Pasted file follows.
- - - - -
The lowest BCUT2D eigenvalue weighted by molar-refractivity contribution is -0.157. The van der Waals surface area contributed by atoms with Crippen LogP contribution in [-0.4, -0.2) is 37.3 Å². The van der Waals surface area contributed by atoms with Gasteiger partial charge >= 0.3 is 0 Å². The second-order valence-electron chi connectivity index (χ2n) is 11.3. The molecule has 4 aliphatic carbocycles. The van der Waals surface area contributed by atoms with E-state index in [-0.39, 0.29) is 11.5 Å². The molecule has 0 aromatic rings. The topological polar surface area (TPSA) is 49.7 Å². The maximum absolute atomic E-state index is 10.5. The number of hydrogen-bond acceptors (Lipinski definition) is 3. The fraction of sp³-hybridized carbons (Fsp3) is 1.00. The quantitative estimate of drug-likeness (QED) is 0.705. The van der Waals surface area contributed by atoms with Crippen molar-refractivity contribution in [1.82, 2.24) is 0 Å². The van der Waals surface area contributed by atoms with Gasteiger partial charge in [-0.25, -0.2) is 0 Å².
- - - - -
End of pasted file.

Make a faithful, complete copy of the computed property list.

The lowest BCUT2D eigenvalue weighted by molar-refractivity contribution is -0.157. The van der Waals surface area contributed by atoms with Crippen LogP contribution in [-0.4, -0.2) is 37.3 Å². The van der Waals surface area contributed by atoms with Gasteiger partial charge >= 0.3 is 0 Å². The second-order valence-electron chi connectivity index (χ2n) is 11.3. The molecule has 4 aliphatic carbocycles. The van der Waals surface area contributed by atoms with E-state index in [-0.39, 0.29) is 11.5 Å². The molecule has 0 aromatic rings. The topological polar surface area (TPSA) is 49.7 Å². The maximum absolute atomic E-state index is 10.5. The number of hydrogen-bond acceptors (Lipinski definition) is 3. The fraction of sp³-hybridized carbons (Fsp3) is 1.00. The quantitative estimate of drug-likeness (QED) is 0.705. The van der Waals surface area contributed by atoms with Crippen molar-refractivity contribution in [1.82, 2.24) is 0 Å². The van der Waals surface area contributed by atoms with Gasteiger partial charge in [-0.25, -0.2) is 0 Å².